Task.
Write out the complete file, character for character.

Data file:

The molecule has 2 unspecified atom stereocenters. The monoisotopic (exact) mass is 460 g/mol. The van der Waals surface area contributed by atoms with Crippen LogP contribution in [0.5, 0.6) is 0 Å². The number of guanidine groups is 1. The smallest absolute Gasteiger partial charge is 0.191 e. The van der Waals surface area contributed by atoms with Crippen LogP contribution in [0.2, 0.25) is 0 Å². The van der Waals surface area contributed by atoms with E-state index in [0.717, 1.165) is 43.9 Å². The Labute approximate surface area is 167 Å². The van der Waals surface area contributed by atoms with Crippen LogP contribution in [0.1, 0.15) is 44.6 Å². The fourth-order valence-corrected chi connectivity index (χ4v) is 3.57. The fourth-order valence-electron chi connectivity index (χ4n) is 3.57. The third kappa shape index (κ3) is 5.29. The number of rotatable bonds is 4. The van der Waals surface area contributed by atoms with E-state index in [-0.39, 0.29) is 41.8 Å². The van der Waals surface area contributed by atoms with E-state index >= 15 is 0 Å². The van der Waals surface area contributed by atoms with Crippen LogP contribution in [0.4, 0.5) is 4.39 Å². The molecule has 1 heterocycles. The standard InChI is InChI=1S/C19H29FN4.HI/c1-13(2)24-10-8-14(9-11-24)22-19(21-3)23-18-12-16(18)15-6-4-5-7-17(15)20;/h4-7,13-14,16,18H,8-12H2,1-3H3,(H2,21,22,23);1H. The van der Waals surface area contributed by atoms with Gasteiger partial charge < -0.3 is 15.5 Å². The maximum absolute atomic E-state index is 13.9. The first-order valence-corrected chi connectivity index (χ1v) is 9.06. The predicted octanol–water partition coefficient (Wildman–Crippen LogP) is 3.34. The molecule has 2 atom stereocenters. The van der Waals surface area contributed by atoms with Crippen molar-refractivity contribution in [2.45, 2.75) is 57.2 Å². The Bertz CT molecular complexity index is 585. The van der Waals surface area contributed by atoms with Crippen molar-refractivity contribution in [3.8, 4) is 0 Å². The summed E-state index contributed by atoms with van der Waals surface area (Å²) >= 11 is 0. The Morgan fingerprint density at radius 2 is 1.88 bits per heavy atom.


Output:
The molecule has 2 unspecified atom stereocenters. The monoisotopic (exact) mass is 460 g/mol. The van der Waals surface area contributed by atoms with Crippen LogP contribution in [0.5, 0.6) is 0 Å². The number of guanidine groups is 1. The smallest absolute Gasteiger partial charge is 0.191 e. The van der Waals surface area contributed by atoms with Crippen LogP contribution in [0.2, 0.25) is 0 Å². The van der Waals surface area contributed by atoms with E-state index in [0.717, 1.165) is 43.9 Å². The Labute approximate surface area is 167 Å². The van der Waals surface area contributed by atoms with Crippen LogP contribution in [0.1, 0.15) is 44.6 Å². The fourth-order valence-corrected chi connectivity index (χ4v) is 3.57. The fourth-order valence-electron chi connectivity index (χ4n) is 3.57. The third kappa shape index (κ3) is 5.29. The number of rotatable bonds is 4. The van der Waals surface area contributed by atoms with E-state index in [-0.39, 0.29) is 41.8 Å². The van der Waals surface area contributed by atoms with E-state index >= 15 is 0 Å². The van der Waals surface area contributed by atoms with Crippen LogP contribution in [0.4, 0.5) is 4.39 Å². The molecule has 1 heterocycles. The standard InChI is InChI=1S/C19H29FN4.HI/c1-13(2)24-10-8-14(9-11-24)22-19(21-3)23-18-12-16(18)15-6-4-5-7-17(15)20;/h4-7,13-14,16,18H,8-12H2,1-3H3,(H2,21,22,23);1H. The van der Waals surface area contributed by atoms with Gasteiger partial charge < -0.3 is 15.5 Å². The maximum absolute atomic E-state index is 13.9. The first-order valence-corrected chi connectivity index (χ1v) is 9.06. The predicted octanol–water partition coefficient (Wildman–Crippen LogP) is 3.34. The molecule has 2 atom stereocenters. The van der Waals surface area contributed by atoms with Crippen molar-refractivity contribution in [2.45, 2.75) is 57.2 Å². The Bertz CT molecular complexity index is 585. The van der Waals surface area contributed by atoms with Crippen molar-refractivity contribution in [3.8, 4) is 0 Å². The summed E-state index contributed by atoms with van der Waals surface area (Å²) >= 11 is 0. The Morgan fingerprint density at radius 2 is 1.88 bits per heavy atom.